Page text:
The default names aren’t handy, especially with several speakers around. A straightforward way to distinguish your speakers is by naming them after the room they occupy, such as Kitchen, Computer, Living Room, Bedroom or Office.
Open the Alexa app.
Select Devices > Echo & Alexa.
Photo of an Amazon Echo Dot with a red ring and Alexa muted.(Fox News)
Choose your device, tap the Settings cog, then Edit Name.
Note: You may not see this option for every device.
Speed it up
Follow-Up Mode lets you give your smart speaker multiple commands at once. After it follows your first command, wait for Alexa to say, "OK." Then, fire off your next command, and you're good to go. After you're done, say "Stop," "Thank you," or "Go to sleep" to stop Alexa from waiting for further commands.
You need to enable this:
Open the Amazon Alexa app and tap Devices at the bottom of the screen.
Choose the device you want to use this feature on, then scroll down and tap Follow-Up Mode.
Slide the toggle next to Follow-up Mode to the right to enable the feature.
‘Sorry, I didn’t quite get that’
It’s frustrating when you have to keep repeating yourself. If it happens often, take a few minutes to give your Echo a better sampling of your voice.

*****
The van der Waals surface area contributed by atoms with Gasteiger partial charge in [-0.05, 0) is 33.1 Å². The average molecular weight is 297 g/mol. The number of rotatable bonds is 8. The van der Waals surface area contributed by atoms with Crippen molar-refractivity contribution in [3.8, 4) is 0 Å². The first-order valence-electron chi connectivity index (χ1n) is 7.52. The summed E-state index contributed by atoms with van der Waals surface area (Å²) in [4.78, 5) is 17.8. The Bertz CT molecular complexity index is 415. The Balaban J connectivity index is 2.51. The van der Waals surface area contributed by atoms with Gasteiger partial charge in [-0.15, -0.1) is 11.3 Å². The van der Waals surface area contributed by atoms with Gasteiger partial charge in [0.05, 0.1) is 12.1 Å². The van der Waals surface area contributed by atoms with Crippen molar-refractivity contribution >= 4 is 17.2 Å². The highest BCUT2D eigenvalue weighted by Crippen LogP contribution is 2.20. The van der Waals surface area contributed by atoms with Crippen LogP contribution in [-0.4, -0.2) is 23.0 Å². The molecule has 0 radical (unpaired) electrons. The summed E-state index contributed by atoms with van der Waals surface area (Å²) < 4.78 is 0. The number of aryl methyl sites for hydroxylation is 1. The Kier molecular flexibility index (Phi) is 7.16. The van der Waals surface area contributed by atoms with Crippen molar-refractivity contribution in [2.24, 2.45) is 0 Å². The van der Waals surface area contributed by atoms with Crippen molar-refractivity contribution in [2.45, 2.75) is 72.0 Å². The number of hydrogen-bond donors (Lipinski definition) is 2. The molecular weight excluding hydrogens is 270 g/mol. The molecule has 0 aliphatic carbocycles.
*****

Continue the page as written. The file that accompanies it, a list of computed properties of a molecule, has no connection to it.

A person holds an iphone showing various apps inclusing BBC IPlayer, YouTube, Amazon Prime, Amazon Music, Sky Go, Disney Life and Amazon Alexa.(Andrew Matthews/PA Images via Getty Images)
In the Alexa app, tap More > Settings.
Select Your Profile & Family. Select Your Profile.
Tap Add Your Voice.
You can set this up for everyone in your household if you want to.
Alexa often parrots back what you said to make sure she understands. If you say, "What’s 34 minus 13?" you’ll hear the entire equation before getting the correct answer. It’s grating, but you can stop it.
Open your Alexa app and tap More > Settings.
Scroll down. Under Alexa Preferences, tap Voice Responses.
Slide the toggle next to Brief Mode to the right to enable this feature.
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Keep your tech-know going